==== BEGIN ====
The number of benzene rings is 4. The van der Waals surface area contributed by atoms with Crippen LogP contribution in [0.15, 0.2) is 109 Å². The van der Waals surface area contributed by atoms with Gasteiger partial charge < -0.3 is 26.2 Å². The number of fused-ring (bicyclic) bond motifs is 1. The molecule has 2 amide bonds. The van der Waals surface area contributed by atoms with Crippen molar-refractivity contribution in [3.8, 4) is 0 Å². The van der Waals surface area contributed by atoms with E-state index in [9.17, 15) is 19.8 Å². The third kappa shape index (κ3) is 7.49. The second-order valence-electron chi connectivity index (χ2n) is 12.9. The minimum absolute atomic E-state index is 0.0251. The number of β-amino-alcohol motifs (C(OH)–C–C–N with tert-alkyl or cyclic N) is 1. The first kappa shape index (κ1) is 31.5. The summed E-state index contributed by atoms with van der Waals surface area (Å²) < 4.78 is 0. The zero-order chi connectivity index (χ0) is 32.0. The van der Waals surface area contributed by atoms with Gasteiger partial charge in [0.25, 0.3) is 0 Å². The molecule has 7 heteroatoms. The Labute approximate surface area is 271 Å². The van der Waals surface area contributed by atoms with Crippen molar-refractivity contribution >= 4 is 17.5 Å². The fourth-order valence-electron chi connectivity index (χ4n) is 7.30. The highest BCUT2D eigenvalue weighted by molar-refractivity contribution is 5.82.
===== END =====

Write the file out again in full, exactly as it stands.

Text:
The number of benzene rings is 4. The van der Waals surface area contributed by atoms with Crippen LogP contribution in [0.15, 0.2) is 109 Å². The van der Waals surface area contributed by atoms with Gasteiger partial charge < -0.3 is 26.2 Å². The number of fused-ring (bicyclic) bond motifs is 1. The molecule has 2 amide bonds. The van der Waals surface area contributed by atoms with Crippen molar-refractivity contribution in [3.8, 4) is 0 Å². The van der Waals surface area contributed by atoms with E-state index in [9.17, 15) is 19.8 Å². The third kappa shape index (κ3) is 7.49. The second-order valence-electron chi connectivity index (χ2n) is 12.9. The minimum absolute atomic E-state index is 0.0251. The number of β-amino-alcohol motifs (C(OH)–C–C–N with tert-alkyl or cyclic N) is 1. The first kappa shape index (κ1) is 31.5. The summed E-state index contributed by atoms with van der Waals surface area (Å²) < 4.78 is 0. The zero-order chi connectivity index (χ0) is 32.0. The van der Waals surface area contributed by atoms with Gasteiger partial charge in [0.25, 0.3) is 0 Å². The molecule has 7 heteroatoms. The Labute approximate surface area is 271 Å². The van der Waals surface area contributed by atoms with Crippen molar-refractivity contribution >= 4 is 17.5 Å². The fourth-order valence-electron chi connectivity index (χ4n) is 7.30. The highest BCUT2D eigenvalue weighted by molar-refractivity contribution is 5.82.